The Actor’s Library: Defined

    There is a time and place for practicing acting. Now is neither the time nor the place. Now is the time to read. Reading acting books and practicing are like two sides of a peanut butter and jelly sandwich. You need both for the sandwich to be what it’s meant to be: a work of delicious art.

    If ever you’ve wondered what good books there are for actors, here’s your guide to some that have really helped me develop as an actor.

    Each one of the following pieces of acting theory and knowledge are good in their own way, let’s take a look.

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      1. The Stanislavski System by Sonia Moore

    This 96-page book is for people just starting out and professional actors. It has so many techniques that are good to be reminded of, even if you’ve been acting for years. Stanislavski is considered to be one of the founders of the modern acting technique, focusing on the beauty of living truthfully while on stage. He explores this idea and others like the “Magic If”, imagination, given circumstances, and many others throughout this book. There are even improv exercises listed that you can do by yourself and with others in various chapters. One of the ideas Sonia Moore explores that has really helped me, is the idea of knowing your character’s super objective when developing your role. The great things about knowing your character’s super objective is that it helps tie together why your character does what he does in each scene.

      2. Respect For Acting by Uta Hagan

    Another book I recommend for the beginner and experienced actor is this 226-page book by Uta Hagan. Hagan, being influenced by the teachings of Stanislavski, as the best of us are, wrote this gem as an easy to read guide for living truthfully under imaginary circumstances. She goes in depth to discovering what it means to be awake and aware of life once more, really exploring the five senses and how that helps us critically as actors. She also writes about sense and emotional memory, things that seem easy to grasp at first, but once you try you realise it takes a bit more practice. What I really loved about Uta’s book was that similar to Sonia Moore’s book about Stanislavski’s technique, it is precise and to the point, showing you how actions are what we do as actors, and how knowing and pursuing our character’s objective is the most important thing we can do.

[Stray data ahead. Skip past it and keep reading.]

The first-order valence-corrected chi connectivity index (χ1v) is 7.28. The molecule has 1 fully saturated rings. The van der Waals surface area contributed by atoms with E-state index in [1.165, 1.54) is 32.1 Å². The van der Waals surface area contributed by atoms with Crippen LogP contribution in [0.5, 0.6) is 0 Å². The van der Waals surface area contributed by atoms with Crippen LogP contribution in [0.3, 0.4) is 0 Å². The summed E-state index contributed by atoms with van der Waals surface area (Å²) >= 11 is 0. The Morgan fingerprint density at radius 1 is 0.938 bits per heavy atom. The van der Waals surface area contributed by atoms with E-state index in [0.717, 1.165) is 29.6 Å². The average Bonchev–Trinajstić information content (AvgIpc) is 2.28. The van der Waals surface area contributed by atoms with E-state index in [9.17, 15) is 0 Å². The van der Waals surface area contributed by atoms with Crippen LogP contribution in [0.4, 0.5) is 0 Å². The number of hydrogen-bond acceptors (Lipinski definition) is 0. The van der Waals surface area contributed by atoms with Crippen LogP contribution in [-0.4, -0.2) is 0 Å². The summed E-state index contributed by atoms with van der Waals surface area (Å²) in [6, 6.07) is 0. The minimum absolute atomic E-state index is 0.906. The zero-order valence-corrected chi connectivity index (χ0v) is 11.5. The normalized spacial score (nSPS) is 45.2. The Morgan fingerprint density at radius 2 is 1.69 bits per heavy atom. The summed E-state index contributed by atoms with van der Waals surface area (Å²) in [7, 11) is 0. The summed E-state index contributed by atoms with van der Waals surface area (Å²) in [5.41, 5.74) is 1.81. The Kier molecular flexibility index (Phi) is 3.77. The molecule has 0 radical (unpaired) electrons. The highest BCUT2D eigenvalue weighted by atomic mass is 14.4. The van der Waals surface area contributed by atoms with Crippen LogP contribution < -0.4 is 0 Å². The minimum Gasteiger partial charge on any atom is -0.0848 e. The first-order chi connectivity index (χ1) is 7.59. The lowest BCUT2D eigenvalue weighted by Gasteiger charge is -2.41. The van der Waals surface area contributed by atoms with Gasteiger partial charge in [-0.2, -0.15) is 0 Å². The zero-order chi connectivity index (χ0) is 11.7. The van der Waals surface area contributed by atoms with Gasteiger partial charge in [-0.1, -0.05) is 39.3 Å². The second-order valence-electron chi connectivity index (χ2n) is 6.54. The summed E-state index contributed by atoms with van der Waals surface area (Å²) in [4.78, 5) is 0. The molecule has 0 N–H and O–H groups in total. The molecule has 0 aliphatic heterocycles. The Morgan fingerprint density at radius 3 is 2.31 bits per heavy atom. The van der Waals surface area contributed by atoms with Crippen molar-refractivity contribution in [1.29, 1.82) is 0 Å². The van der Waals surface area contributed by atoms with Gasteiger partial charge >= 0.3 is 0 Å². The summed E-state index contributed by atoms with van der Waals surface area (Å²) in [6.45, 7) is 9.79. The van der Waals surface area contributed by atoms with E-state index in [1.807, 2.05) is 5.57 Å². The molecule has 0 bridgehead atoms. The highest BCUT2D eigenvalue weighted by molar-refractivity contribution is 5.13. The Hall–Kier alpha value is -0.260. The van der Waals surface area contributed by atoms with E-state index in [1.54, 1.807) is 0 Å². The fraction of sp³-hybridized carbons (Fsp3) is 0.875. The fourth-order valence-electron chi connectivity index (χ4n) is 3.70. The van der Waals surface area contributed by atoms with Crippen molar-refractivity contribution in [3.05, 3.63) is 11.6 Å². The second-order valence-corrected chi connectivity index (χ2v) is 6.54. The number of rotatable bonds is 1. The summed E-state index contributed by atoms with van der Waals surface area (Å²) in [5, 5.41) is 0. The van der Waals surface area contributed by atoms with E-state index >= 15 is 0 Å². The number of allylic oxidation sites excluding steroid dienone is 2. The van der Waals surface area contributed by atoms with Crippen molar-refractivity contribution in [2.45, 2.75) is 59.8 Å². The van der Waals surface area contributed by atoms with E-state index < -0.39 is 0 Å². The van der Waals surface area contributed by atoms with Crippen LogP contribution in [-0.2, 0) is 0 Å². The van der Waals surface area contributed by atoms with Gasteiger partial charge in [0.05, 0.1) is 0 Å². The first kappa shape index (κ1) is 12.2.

3. Acting In Film by Michael Caine

    This one is such a fun read. Michael Caine writes this 163-page book in such a naturally comical way that it felt like I was simply hearing him speak. This book is definitely for actors with a bit more experience who want to go into film as the title suggests. It doesn’t talk about acting theory as much as helpful things to know on a film set. That being said, there are also many things it has that are valuable for the theatre actor as well. He gives many fun stories of mistakes he made on set and throughout the whole book he is simply realistic, which comes off in a very fun yet practical way. Along with fantastic tips of what to do on and off set, he also dives into what it looks like to be physically and emotionally consistent in a scene and just how powerful it is to simply listen. I recommend it even if for just the humour that it contains.

      4. The New Business Of Acting: How To Build A Career In A Changing Landscape by Brad Lemack

    This book by Brad Lemack touches less on acting theory and more on what steps you need to take to make it in the industry by promoting yourself. It is great for actors because it shows the art of getting a job, something that isn’t usually focused on. One editorial reviews of the book put it this way: “This is first and foremost not a sequel to Brad Lemack's 2002 book. The new book concentrates on the changing landscape, the tremendous changes in technology that have opened up and are now available to today's blossoming actor.” --BroadwayWorld.com.

      5. Sanford Meisner on Acting by Sanford Meisner

    This particular 250-page book best describes Meisner’s approach to acting and his philosophy about the art. The format was different than I expected, being in the form of dialogue, carefully depicting the interactions between Meisner and his students in his New York acting workshop. The book shows Meisner’s technique through the instructions and lessons he gives his students and the comments he makes to his assistant Scott Roberts. Influenced by the teachings of Stanislavski, Meisner stresses the importance of listening and reacting in a scene throughout the book. Published in 1987, the book was listed in backstage.com’s top six best acting books coming in at number two.

    With each book is a different glimpse and perspective into the complex craft known as the acting process. I encourage reading each one and trying the different techniques and tips out for yourself to see which ones work for you. With theory as well as practical application, the development of becoming a disciplined actor draws ever-closer.

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    • Keaton is an actor and writer who works with the Initiative Production Company in Brisbane, Australia. Native to Alaska, he enjoys staring at the stars while contemplating the meaning of life.

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